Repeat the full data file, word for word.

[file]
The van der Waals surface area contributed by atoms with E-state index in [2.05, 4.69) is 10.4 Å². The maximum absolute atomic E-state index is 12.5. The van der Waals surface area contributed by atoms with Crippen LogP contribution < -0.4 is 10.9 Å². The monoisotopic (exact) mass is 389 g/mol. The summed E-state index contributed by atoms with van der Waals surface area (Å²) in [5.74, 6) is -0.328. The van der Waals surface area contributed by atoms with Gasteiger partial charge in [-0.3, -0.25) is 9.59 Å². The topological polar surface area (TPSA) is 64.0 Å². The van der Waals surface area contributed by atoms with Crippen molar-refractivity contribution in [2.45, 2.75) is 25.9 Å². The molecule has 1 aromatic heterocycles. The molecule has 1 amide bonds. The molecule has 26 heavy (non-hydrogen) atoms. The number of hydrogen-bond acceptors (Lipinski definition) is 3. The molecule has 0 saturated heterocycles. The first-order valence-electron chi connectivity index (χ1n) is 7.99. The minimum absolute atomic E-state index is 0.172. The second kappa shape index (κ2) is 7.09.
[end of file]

The van der Waals surface area contributed by atoms with E-state index in [2.05, 4.69) is 10.4 Å². The maximum absolute atomic E-state index is 12.5. The van der Waals surface area contributed by atoms with Crippen LogP contribution < -0.4 is 10.9 Å². The monoisotopic (exact) mass is 389 g/mol. The summed E-state index contributed by atoms with van der Waals surface area (Å²) in [5.74, 6) is -0.328. The van der Waals surface area contributed by atoms with Gasteiger partial charge in [-0.3, -0.25) is 9.59 Å². The topological polar surface area (TPSA) is 64.0 Å². The van der Waals surface area contributed by atoms with Crippen molar-refractivity contribution in [2.45, 2.75) is 25.9 Å². The molecule has 1 aromatic heterocycles. The molecule has 1 amide bonds. The molecule has 26 heavy (non-hydrogen) atoms. The number of hydrogen-bond acceptors (Lipinski definition) is 3. The molecule has 0 saturated heterocycles. The first-order valence-electron chi connectivity index (χ1n) is 7.99. The minimum absolute atomic E-state index is 0.172. The second kappa shape index (κ2) is 7.09.